Judicial disinterest

Appointed vs. elected? Let's rethink how we pick our judges

I haven't thought a whole lot about judicial elections since I quit the political consulting business in 2004.

That's partly because these down-ballot races just aren't exciting. Out of sight, out of mind. But mostly, it's because judicial campaigns were, in the end, the most frustrating and disappointing aspect of my work, part of what made it easier to jump back over the fence into journalism.

But last week, a Palm Beach Post editorial on the subject piqued my interest again. The Post, arguably in a dead heat with the St. Petersburg Times as Florida's most liberal newspaper, called for judgeships to be changed to appointed positions, taking the voters out of the equation.

The issue of appointed vs. elected judges is not a new one. Judicial campaigns are practically designed to give voters very little information, because the rules governing what candidates can and cannot say are extremely strict. Criticism of opponents is sharply curtailed and scrutinized. Candidates can't say how they feel about an issue that may conceivably come before them some day. A judicial candidate's speech is pretty much name, rank and serial number.

The Post editorial raised a new concern about judicial elections: The lack of interest on the part of the public in the voting booth, as shown by the undervote.

Undervoting was made famous in 2000 in Palm Beach County, when Al Gore lost out on votes that could have made him president. An undervote occurs when someone doesn't vote in every race on his or her ballot (or when a machine doesn't properly count their votes). It's the difference between the number of voters who participate in an election and the number of total votes cast for the candidates in any given race. Again this year, undervoting is making national headlines. In Sarasota, a 15-percent undervote in the infamous Christine Jennings-Vern Buchanan congressional race has spawned lawsuits and national debate about the veracity of the voting system.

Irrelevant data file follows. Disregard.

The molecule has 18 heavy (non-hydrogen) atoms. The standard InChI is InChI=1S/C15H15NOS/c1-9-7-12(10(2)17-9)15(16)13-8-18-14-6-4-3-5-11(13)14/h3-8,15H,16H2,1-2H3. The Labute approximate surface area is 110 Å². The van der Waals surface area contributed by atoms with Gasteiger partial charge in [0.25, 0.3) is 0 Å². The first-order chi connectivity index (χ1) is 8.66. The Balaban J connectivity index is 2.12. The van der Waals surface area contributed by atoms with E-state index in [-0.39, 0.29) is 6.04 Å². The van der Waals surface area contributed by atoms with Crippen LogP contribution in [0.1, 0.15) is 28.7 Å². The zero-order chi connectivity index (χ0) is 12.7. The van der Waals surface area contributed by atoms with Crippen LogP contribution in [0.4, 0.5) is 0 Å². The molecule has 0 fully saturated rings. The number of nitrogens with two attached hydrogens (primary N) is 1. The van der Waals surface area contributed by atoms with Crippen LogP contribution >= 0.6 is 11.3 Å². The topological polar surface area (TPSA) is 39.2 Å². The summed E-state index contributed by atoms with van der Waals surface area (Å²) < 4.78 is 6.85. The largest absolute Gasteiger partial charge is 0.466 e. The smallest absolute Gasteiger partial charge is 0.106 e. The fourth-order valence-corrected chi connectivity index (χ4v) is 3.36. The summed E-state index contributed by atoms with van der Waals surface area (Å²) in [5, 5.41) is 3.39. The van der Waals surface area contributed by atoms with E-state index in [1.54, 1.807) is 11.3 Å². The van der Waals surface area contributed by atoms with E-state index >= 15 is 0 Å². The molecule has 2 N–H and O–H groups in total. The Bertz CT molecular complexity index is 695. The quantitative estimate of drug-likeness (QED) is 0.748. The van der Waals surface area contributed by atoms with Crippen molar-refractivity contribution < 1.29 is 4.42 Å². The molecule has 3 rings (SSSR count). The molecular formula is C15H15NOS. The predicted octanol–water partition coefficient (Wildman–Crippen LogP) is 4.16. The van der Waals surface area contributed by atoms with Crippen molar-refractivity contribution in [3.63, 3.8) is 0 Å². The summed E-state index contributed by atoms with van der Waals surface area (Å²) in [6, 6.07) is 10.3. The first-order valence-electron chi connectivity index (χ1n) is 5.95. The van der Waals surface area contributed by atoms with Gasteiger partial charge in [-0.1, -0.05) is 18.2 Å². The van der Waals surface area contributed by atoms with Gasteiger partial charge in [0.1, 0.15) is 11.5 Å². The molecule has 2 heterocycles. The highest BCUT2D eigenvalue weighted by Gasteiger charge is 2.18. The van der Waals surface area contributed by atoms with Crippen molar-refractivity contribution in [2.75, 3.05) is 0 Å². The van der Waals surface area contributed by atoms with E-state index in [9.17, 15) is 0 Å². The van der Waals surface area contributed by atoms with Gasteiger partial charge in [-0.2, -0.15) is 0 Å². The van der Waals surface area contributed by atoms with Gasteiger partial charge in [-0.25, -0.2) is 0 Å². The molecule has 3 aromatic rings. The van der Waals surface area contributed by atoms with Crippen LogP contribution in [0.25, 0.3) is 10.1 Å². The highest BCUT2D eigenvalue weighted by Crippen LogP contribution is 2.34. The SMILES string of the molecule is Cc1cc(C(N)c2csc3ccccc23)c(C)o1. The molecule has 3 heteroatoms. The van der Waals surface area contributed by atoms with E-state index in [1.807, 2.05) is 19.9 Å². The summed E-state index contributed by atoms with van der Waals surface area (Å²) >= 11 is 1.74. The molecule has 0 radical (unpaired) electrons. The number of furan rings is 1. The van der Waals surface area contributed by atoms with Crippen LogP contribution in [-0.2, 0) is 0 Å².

That's paltry compared with undervoting in judicial races. In Palm Beach County, the Post said, the undervote ranged from 15 percent to 25 percent. It's just as bad in Tampa Bay. In Hillsborough's judicial circuit, 21 percent of Nov. 7's voters did not cast a ballot for either Emily Peacock or Samantha Ward. That is the same undervote as in the race for the Soil and Water District Board, the difference being that Soil and Water winner C. Dennis Carlton can't put you in jail or take away your kids.

In the Pinellas-Pasco circuit, the figures were worse. In two judicial elections, nearly one in four voters didn't cast a ballot for a judge.

My most heartbreaking losses came in judicials, where I saw lawyers with longer resumes, more years practicing law and better civic experience go down to defeat to vastly less-qualified opponents.

Still, for those many years, I did not favor appointing our circuit and county court judges. I had seen the guts of the appointment process, with its back-room politics. You had to be in the right party (Republican) and, often, in a big, well-connected law firm. So I stuck to my guns for electing judges.

Until now.

It is clear that the public cannot be expected to learn enough about judicial candidates to make an informed choice and has relatively little interest in doing so. The races draw no TV coverage and precious little daily newspaper analysis. The only way judicial candidates can let the voters know about themselves is to either 1) finance their own campaigns to the tune of more than $125,000 (meaning that only the wealthy need apply) or 2) raise tons of money, almost all of it from lawyers who will later appear in front of them in court (raising the appearance of favoritism).

There are still good arguments for elections (and I heard about them on our own blog, Blurbex.com), but I'd like to see an appointment process, removed from the governor's office to an evenly split bipartisan panel that evaluates three to six nominees sent to them by a likewise evenly split bipartisan judicial nominating committee in each circuit.

Then, make those appointees run for retention and force them to get a majority of total votes cast — not just a majority of those who don't undervote.

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